“Anna is a fascinating character for better for worse, especially as a young woman,” Williams told Harper’s Bazaar. “She took on traditionally male dominated power structures when it came to financial scamming. People are interested in that. The story is timely because people are so interested in social media now and its positive and negative impact on society and the way in which it encourages people to want to build themselves as an internet celebrity.”
Williams told ABC News she is often asked about red flags she noticed with Sorokin, and answered the same question for Harper’s Bazaar.
“It’s much easier in hindsight,” she told Harper’s Bazaar. “A lot of small things added up, like going out where she would forget her credit card or me having to book flights on the day we were leaving for Marrakesh, but they made sense within the context or her normal behaviour, so I was able to rationalise those things. If you look at them in isolation, they seem to be clear warning signs.”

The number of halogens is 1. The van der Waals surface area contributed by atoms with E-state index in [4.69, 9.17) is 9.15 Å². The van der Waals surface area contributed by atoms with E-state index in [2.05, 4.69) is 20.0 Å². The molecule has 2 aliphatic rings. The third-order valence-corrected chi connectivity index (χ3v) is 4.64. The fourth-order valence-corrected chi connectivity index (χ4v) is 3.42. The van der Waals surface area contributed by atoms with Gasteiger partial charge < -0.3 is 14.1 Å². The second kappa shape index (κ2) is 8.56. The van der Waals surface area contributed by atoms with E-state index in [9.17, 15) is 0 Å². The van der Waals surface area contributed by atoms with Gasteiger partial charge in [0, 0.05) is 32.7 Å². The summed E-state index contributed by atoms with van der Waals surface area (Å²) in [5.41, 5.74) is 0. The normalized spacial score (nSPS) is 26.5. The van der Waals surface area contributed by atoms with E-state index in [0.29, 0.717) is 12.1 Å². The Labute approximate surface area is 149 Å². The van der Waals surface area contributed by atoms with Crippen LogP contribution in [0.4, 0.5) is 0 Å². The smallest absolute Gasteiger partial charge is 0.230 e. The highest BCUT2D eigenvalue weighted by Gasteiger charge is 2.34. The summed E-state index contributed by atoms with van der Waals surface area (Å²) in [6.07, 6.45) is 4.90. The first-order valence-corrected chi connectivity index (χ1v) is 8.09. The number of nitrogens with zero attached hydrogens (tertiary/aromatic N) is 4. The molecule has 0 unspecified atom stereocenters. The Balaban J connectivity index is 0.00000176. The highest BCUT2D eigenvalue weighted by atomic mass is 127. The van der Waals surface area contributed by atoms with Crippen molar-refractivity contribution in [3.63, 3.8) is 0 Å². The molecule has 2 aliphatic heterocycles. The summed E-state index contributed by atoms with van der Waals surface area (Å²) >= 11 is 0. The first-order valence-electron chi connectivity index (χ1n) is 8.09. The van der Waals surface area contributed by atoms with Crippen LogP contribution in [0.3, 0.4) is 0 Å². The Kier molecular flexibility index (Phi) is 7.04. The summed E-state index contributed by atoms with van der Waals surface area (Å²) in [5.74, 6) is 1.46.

Williams Wrote a Book & Earned Money for HBO Max Series ‘Generation Hustle’
Williams was able to receive money from her experiences, Insider reported. She landed a book deal for her story, which was published in 2019: My Friend Anna: The True Story of a Fake Heiress. At the time of her testimony against Sorokin, Insider reported Williams was being paid $300,000 for the book. At that time in 2019, she had received $63,000 of a $75,000 advance, she testified.
“I wanted to find a home for this project. Yes, money was a factor,” Williams said in her testimony, according to Insider. “I worked very hard to get where I am today.”
Williams was also paid $35,000 for adaptation rights in an HBO deal, according to Insider. The news outlet reported at the time she could receive an additional $300,000, but they were still in negotiations then. The project became a 10-part HBO Max series, “Generation Hustle,” according to ET Online.
Insider reported that Williams would also be required to pay her agents from the earnings, including 10% for the HBO deal and 15% for the book deal, in addition to other fees and taxes.